Supporting stroke recovery during COVID-19

Program helps patients regain arm and hand movement.
A smiling woman being treated by a doctor.

While the COVID-19 pandemic has turned lives upside-down, it’s also shown that programs and therapies can deliver good – and sometimes better – results when they pivot to online platforms.

GRASP is one such success story. The program, called Graded Repetitive Arm Supplementary Program, was developed by Dr. Janice Eng at the University of British Columbia with funding from Heart & Stroke donors. 

Watch this video of a stroke survivor taking part in a hand and arm exercise where they clip pegs to the edge of the cup:

Popular with physicians worldwide, GRASP is an exercise program that helps people regain use of their arms and hands after stroke. 

When COVID-19 shut community based programs in 2020, GRASP went entirely virtual.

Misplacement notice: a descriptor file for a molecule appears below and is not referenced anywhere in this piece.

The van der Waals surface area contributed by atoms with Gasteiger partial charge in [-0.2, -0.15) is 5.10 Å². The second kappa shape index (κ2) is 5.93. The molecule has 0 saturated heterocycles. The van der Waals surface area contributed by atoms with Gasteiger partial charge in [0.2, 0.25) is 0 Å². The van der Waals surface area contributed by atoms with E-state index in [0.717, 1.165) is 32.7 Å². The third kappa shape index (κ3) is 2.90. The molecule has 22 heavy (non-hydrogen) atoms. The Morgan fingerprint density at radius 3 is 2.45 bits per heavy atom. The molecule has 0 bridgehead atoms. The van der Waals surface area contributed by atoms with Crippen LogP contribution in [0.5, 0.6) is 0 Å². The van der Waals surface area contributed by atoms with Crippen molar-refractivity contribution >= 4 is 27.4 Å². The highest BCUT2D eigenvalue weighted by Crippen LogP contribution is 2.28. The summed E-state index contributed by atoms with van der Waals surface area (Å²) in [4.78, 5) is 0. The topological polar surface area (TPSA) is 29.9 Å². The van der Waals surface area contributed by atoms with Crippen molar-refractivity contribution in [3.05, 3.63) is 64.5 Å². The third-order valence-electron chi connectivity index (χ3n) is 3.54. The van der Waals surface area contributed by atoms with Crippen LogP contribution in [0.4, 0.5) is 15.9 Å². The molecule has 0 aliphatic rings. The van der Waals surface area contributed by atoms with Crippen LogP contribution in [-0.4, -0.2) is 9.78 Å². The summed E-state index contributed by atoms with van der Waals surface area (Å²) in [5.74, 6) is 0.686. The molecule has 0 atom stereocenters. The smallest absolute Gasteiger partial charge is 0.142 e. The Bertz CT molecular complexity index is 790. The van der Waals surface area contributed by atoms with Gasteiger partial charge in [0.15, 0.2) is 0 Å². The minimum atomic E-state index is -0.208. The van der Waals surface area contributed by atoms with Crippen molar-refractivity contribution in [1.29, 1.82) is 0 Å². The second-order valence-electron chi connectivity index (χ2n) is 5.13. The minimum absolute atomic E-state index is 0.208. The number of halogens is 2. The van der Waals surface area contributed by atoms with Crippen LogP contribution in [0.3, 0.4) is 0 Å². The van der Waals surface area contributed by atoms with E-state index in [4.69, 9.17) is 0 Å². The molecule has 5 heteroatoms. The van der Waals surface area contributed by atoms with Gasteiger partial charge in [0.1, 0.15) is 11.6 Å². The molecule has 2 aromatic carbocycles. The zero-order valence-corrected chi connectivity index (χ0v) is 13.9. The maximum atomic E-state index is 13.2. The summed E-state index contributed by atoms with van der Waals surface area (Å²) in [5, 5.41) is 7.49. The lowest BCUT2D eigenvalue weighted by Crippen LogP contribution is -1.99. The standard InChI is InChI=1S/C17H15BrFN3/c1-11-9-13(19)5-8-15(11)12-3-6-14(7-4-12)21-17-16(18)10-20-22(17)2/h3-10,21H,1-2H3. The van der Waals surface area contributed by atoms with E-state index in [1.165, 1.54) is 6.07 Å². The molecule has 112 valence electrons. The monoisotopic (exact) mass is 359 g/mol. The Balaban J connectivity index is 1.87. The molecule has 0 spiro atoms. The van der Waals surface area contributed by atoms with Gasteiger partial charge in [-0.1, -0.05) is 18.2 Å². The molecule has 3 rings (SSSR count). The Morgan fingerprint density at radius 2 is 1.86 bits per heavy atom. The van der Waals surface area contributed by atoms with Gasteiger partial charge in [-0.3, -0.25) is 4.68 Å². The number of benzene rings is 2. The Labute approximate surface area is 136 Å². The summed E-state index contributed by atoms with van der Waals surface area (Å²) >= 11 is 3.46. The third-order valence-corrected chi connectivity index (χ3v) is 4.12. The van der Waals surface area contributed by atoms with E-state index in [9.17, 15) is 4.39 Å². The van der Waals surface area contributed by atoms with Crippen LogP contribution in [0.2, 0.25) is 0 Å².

“We found that, as a virtual program, GRASP was effective and people liked it,” says Dr. Chieh-ling Yang, a postdoctoral fellow in Dr. Eng’s lab funded by the Heart & Stroke Canadian Partnership for Stroke Recovery.

Virtual GRASP is continuing, with participation higher than usual. This means people who can’t travel to sessions are able to join from home. They can even connect with other stroke survivors from around the world.

“The pandemic opened up a lot of possibilities,” Dr. Yang says. “We learned to adapt and to do things usually done in person.”

To learn more about stroke diagnosis, treatment and recovery, visit: